Anthony Mcloughlin

In order to establish brand identity, increase online visibility, build strong consumer relationships and boost bottom-line sales, more and more businesses are prioritising content marketing. But if you want to achieve favourable search engine rankings and go viral on social media while grabbing the attention and interest of your audience at the same time, this content needs to be useful, valuable, and above all else, engaging.

In the past, you could get away with a weekly blog post on your website. However, as content marketing has evolved, the written word doesn’t hold as much influence as it once did and an increasing number of mediums are being utilised instead. This means that alongside the humble blog post, brands are producing informative infographics, entertaining videos, and even enlightening podcasts.

However, the content marketing landscape is starting to get saturated with these types of content too. With consumers spoilt for choice, content needs to stand out above the crowd and appeal to the unique requirements of the individual. As a result, we are seeing interactive content emerge as the next driving force of digital marketing. But what is interactive content and why should your business embrace it?

What is interactive content?

As opposed to the passive nature of reading blog posts and watching videos, interactive content requires the consumer to actively get involved with what is in front of them. Along with boosting engagement levels, interactive content also enhances the individual’s own experience as Arnie Kuenn explains on Marketing Land:

“Instead of just downloading a piece of content from a website and ending the engagement there, interactive content prompts users to share personal preferences and data in order to receive some sort of tailored result.”

Although some forms of “passive” content also call for the user to submit their personal details, the resulting artefact is the same for every user. But with interactive content, the personalised result is more valuable to both the consumer and the company. The individual receives something that has been created according to their own input, while the business benefits from greater insight into its audience.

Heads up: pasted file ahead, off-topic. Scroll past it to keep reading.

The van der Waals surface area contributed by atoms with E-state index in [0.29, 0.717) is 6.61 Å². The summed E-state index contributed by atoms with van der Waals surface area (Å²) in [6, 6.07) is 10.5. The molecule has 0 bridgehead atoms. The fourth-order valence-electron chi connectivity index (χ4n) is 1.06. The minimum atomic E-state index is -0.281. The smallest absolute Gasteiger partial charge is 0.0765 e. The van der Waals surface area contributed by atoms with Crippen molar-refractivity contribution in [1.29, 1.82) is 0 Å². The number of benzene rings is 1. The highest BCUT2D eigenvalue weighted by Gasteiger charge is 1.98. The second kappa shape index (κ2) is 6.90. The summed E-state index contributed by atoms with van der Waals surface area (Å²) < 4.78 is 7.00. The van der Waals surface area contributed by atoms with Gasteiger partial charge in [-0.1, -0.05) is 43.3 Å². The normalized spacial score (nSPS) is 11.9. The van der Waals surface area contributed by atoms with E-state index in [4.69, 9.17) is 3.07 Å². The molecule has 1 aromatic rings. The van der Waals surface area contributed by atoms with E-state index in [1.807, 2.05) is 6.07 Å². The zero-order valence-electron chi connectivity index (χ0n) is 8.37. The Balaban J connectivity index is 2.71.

With additional information about demographics, interests, preferences, and challenges, the creation process becomes a lot easier, future content can be even more personalised, and results even more meaningful.

The need for interactive content

What several businesses forget is that the same forms of content cannot always be used for different purposes. For example, you can attract the attention of your audience through a captivating blog post, but getting them to simultaneously convert is incredibly difficult, if not impossible.

It is encouraging consumers down this sales funnel that brands are finding the most problematic. According to the study “Enhancing the Buyer’s Journey: Benchmarks for Content & The Buyer’s Journey,” the most frequently encountered problem with content marketing efforts is creating enough opportunities for interaction and engagement, noted by 58 per cent of study participants. What’s more, only 25 per cent rated their current content as slightly or very interactive.

However, add interactive content into the mix and things become a lot different. The same research piece found that interactive content was able to generate conversions moderately or very well 70 per cent of the time, compared to just 35 per cent for passive or static content.

On top of that, 93 per cent feel interactive content is effective at educating the buyer, while 88 per cent believe it differentiates from competitors. Therefore, in addition to ticking the right boxes of traditional content marketing, interactive elements go above and beyond the standard call of duty and encourage consumer action where it matters most.

Types of interactive content

So, you know what interactive content is and why it requires your attention. But what types of interactive content can you capitalise on and use to your advantage?


Previously found in glossy magazines and then adopted by trend websites such as BuzzFeed, quizzes are typically utilised at the very top of the sales funnel. This is because they can catch the eye of your audience, initiate a dialogue between the two of you, and generally don’t take very long to complete, yet require the user’s undivided attention.

As well as providing a platform to share information about your brand with the customer, quizzes can also collect valuable demographic data too, which can be used for outreach and nurturing. What’s more, they are highly shareable on social media –  and have an average completion rate of 43 per cent.

Color Quiz

Finally, by demonstrating that you understand the customer’s preferences or problems through a well thought out quiz, a relationship built on trust can blossom.